(a)Special Projects: Slum redevelopment projects Housing for EWS/LIG etc (b)General Projects: Township cum housing development projects Construction of houses on individual plots or group housing Land acquisition for the purpose of township and housing development Land development for housing including provision of facilities like roads, water supply, storm water drains, sewerage system etc. (c)Short Term Facility:

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Short term finance facility up to a maximum period of 2 years to public agencies engaged in housing projects. III. (C) Security The project finance shall be secured through one or more of the following depending on the Agency/project: Mortgage/charge over immovable property acceptable to NHB Charge over receivables Bank Guarantee Government Guarantee Hypothecation of property III. (D) Customer Service NHB provides excellent customer service by quick disposal of project proposals and individual attention. It will also provide requisite financial and technical expertise and guidance in project formulation, if so required by the borrowers. IV. Guarantee NHB will provide top ended guarantee relating to the repayment of principal and interest which will provide necessary credit enhancement and will enable HFCs to acquire higher credit rating leading to competitive pricing of these instruments. The Scheme envisages provision of guarantee by NHB to the investors regarding repayment of principal and interest during the top end (say last two years) irrespective of the repayment schedule fixed by the HFC and the guarantee shall not exceed 67% of the total amount to be raised and the interest thereof. IV. (a) Security
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The HFCs desirous of availing the guarantee will have to create a floating charge on the assets equivalent to 125% of the principal amount in favor of NHB. In case the HFC offers any other security in addition to a floating charge for its existing borrowing or is in a position to provide further security, the same shall also be asked for. In case of the HFCs, where personal or corporate guarantee has been obtained, the same shall be extended to cover the guarantee for the bonds/debentures. IV. (b) Guarantee Fee For extending the guarantee, the HFCs shall be charged 75 basis points per year of the amount to be floated as guarantee commission and this shall be payable upfront. IV. (c) Returns The HFC shall furnish such returns/information as may be laid down from time to time for the purpose of availing refinance.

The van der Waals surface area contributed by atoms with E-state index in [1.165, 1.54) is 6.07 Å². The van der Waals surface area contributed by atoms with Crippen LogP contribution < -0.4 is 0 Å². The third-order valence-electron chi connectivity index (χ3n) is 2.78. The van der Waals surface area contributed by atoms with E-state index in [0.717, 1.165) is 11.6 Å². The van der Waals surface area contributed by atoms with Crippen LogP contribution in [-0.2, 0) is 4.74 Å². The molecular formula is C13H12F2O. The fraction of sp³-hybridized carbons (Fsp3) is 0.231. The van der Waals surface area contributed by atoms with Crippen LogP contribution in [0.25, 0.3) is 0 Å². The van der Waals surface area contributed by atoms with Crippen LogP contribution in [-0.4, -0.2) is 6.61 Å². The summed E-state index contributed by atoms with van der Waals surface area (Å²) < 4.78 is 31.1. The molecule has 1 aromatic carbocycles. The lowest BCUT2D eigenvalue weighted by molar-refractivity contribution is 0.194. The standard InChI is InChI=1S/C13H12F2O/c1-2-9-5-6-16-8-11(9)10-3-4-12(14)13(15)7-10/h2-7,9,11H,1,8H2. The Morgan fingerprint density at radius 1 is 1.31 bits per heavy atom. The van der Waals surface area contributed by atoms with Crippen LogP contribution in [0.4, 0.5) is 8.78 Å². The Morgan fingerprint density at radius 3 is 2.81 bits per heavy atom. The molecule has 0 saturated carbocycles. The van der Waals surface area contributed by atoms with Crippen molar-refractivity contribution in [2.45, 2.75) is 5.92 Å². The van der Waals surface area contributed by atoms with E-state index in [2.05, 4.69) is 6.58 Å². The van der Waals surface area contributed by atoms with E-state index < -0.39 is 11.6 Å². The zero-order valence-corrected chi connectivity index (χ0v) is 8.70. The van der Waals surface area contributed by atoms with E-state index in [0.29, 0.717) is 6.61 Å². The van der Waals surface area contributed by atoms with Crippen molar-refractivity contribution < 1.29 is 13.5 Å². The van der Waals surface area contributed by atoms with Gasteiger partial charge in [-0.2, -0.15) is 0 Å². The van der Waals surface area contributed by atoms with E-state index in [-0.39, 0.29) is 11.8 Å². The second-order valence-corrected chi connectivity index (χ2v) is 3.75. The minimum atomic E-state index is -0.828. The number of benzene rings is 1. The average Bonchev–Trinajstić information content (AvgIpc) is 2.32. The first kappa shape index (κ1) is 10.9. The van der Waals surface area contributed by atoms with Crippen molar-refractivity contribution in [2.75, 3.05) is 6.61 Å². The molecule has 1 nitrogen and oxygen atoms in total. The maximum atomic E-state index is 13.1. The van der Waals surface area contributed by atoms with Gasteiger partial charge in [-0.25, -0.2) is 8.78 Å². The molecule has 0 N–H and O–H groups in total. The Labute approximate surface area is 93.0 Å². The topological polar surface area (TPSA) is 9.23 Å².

5.2 ROLE OF NHB IN HOUSING FINANCE

The NHB completed its sixteenth year of functioning as the apex institution to promote the housing finance system & other support to housing finance institutions in the country. The NHB has been undertaking measures for capacity building for the housing finance system and for improving the credit absorption capacity of the sector. The Bank continued to expand its financial assistance to the sector by introducing innovative products and liberalized schemes in tune with market demand. The thrust
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for the development of the secondary mortgage market was renewed and the Banks efforts were continued to introduce mortgage credit guarantee in the country. The total assets of the Bank, which were about Rs.4,000 crore up to 2000-01 made an impressive growth during the last three years & crossed the Rs.13,000 crore mark. Financial performance of NHB during the last two years is given below

5.3 Housing Finance function in India

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CHAPTER 6
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6.1 OPENING OF SPECIALISED HOUSING FINANCE BRANCHES In view of the priority accorded to the development of housing as also to achieve greater professionalism, there is a need for establishment of specialized branches at certain centre exclusively to cater to housing finance. It is the intention that a housing finance branch should be established in each district. But this can be brought about gradually based on the policies and perceptions for greater involvement of commercial banks in the housing sector. Since the housing finance is a new concept to banks, initially the opening of such specialized branches may be restricted to semi-urban/urban areas and the number of such branches to be allowed will depend on the size and spread of the bank. Requests for this kind of branch in rural area will also be considered where there is a clear need and assured viability. While formulating their proposals, banks may, therefore, keep in view the following aspects for consideration: The housing finance branch of a bank should be in any of the districts for which the bank has lead responsibility or, in the case of banks having very nominal lead responsibility, in districts where they have a large presence. Banks should avoid opening of such housing finance branches at metropolitan centers which are served by quite a few specialized housing finance companies like HDFC or housing finance subsidiaries of the commercial banks. The housing finance branches may be set up in areas where there is a concentration of branches of the same bank designated to handle housing finance business so that the expertise available in the specialized branch